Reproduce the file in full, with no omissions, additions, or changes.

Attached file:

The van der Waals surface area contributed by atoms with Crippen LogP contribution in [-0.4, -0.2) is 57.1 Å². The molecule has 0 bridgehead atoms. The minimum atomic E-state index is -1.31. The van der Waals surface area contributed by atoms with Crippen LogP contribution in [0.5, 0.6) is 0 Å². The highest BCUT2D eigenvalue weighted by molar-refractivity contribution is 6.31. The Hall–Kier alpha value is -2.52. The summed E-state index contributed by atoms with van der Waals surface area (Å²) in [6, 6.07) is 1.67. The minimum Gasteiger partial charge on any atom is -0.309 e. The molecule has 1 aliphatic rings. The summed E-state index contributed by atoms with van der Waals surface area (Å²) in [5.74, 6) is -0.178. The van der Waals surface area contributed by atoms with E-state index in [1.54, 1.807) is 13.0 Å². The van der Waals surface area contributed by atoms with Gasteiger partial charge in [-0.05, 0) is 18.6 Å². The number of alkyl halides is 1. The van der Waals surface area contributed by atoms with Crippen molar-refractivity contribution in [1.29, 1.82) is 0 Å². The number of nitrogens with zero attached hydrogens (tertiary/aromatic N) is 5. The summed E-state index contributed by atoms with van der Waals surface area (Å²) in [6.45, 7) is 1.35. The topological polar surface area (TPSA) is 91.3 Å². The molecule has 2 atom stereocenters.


The van der Waals surface area contributed by atoms with Crippen LogP contribution in [-0.4, -0.2) is 57.1 Å². The molecule has 0 bridgehead atoms. The minimum atomic E-state index is -1.31. The van der Waals surface area contributed by atoms with Crippen LogP contribution in [0.5, 0.6) is 0 Å². The highest BCUT2D eigenvalue weighted by molar-refractivity contribution is 6.31. The Hall–Kier alpha value is -2.52. The summed E-state index contributed by atoms with van der Waals surface area (Å²) in [6, 6.07) is 1.67. The minimum Gasteiger partial charge on any atom is -0.309 e. The molecule has 1 aliphatic rings. The summed E-state index contributed by atoms with van der Waals surface area (Å²) in [5.74, 6) is -0.178. The van der Waals surface area contributed by atoms with E-state index in [1.54, 1.807) is 13.0 Å². The van der Waals surface area contributed by atoms with Gasteiger partial charge in [-0.05, 0) is 18.6 Å². The number of alkyl halides is 1. The van der Waals surface area contributed by atoms with Crippen molar-refractivity contribution in [1.29, 1.82) is 0 Å². The number of nitrogens with zero attached hydrogens (tertiary/aromatic N) is 5. The summed E-state index contributed by atoms with van der Waals surface area (Å²) in [6.45, 7) is 1.35. The topological polar surface area (TPSA) is 91.3 Å². The molecule has 2 atom stereocenters.